The American Flag

A thoughtful mind, when it sees a nation’s flag, sees not the flag only, but the nation itself; and whatever may be its symbols, its insignia, he reads chiefly in the flag the government, the principles, the truths, the history, which belong to the nation which sets it forth.

When the French tricolor rolls out to the wind, we see France. When the new-found Italian flag is unfurled, we see resurrected Italy. When the other three-cornered Hungarian flag shall be lifted to the wind, we shall see in it the long-buried but never dead principles of Hungarian liberty. When the united crosses of St. Andrew and St. George on a fiery ground set forth the banner of Old England, we see not the cloth merely; there rises up before the mind the noble aspect of that monarchy, which, more than any other on the globe, has advanced its banner for liberty, law, and national prosperity. This nation has a banner, too; and wherever it streamed abroad, men saw daybreak bursting on their eyes, for the American flag has been the symbol of liberty, and men rejoiced in it. Not another flag on the globe had such an errand, or went forth upon the sea carrying everywhere, the world around, such hope for the captive, and such glorious tidings.

The stars upon it were to the pining nations like the morning stars of God, and the stripes upon it were beams of morning light. As at early dawn the stars stand first, and then it grows light, and then as the sun advances, that light breaks into banks and streaming lines of color, the glowing red and intense white striving together and ribbing the horizon with bars effulgent, so on the American flag, stars and beams of many-colored light shine out together. And wherever the flag comes, and men behold it, they see in its sacred emblazonry no rampant lion and fierce eagle, but only light, and every fold significant of liberty.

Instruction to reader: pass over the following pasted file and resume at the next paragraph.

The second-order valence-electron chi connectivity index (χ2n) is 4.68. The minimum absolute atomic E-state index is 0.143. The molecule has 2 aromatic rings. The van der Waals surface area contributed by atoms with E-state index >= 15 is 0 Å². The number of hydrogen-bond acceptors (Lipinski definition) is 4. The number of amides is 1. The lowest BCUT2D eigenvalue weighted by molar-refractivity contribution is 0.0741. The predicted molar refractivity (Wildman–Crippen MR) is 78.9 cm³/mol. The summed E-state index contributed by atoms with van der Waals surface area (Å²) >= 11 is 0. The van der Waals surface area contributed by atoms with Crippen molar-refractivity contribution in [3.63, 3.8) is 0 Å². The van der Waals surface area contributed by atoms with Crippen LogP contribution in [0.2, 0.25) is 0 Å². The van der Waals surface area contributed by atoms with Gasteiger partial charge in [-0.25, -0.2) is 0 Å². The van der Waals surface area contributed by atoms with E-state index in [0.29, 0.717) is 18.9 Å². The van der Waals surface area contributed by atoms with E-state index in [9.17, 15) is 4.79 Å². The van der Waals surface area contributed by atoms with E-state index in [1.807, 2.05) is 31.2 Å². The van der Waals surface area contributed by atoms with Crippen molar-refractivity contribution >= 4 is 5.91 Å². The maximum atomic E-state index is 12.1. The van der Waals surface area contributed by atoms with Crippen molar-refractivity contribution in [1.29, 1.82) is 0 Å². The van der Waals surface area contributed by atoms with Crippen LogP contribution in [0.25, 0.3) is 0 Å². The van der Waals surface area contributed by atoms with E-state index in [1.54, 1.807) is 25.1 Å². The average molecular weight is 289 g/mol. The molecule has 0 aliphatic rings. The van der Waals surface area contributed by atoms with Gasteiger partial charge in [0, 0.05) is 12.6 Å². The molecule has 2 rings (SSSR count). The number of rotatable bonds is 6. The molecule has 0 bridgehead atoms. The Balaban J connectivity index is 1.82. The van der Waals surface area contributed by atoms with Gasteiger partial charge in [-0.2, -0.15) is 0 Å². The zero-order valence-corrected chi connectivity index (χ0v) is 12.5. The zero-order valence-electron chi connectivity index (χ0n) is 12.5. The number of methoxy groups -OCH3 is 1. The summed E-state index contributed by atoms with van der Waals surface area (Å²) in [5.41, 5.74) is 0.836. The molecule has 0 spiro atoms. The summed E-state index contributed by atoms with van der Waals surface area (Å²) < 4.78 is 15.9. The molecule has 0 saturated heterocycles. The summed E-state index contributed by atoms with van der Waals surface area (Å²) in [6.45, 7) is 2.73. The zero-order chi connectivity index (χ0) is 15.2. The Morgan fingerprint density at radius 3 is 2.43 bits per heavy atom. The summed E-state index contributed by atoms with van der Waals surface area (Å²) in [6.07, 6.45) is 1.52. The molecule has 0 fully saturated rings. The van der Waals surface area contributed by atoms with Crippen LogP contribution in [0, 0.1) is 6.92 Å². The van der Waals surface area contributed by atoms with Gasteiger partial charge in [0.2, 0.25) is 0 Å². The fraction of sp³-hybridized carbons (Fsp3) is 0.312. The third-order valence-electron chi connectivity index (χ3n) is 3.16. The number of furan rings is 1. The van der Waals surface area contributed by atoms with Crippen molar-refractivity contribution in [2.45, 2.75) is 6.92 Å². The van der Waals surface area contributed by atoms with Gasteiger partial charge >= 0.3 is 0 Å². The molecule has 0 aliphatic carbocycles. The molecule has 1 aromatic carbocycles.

The history of this banner is all on one side. Under it rode Washington and his armies; before it Burgoyne laid down his arms. It waved on the highlands at West Point; it floated over old Fort Montgomery. When Arnold would have surrendered these valuable fortresses and precious legacies, his night was turned into day, and his treachery was driven away by the beams of light from this starry banner. It cheered our army, driven from New York, in their solitary pilgrimage through New Jersey. It streamed in light over Valley Forge and Morristown. It crossed the waters rolling with ice at Trenton; and when its stars gleamed in the cold morning with victory, a new day of hope dawned on the despondency of the nation. And when, at length, the long years of war were drawing to a close, underneath the folds of this immortal banner sat Washington while Yorktown surrendered its hosts and our Revolutionary struggles ended with victory.

Let us, then, twine each thread of the glorious tissue of our country’s flag about our heartstrings; and looking upon our homes and catching the spirit that breathes upon us from the battle-fields of our fathers, let us resolve, come weal or woe, we will, in life and in death, now and forever, stand by the Stars and Stripes. They have been unfurled from the snows of Canada to the plains of New Orleans, in the halls of the Montezumas and amid the solitude of every sea; and everywhere, as the luminous symbol of resistless and beneficent power, they have led the brave to victory and to glory. They have floated over our cradles; let it be our prayer and our struggle that they shall float over our graves.


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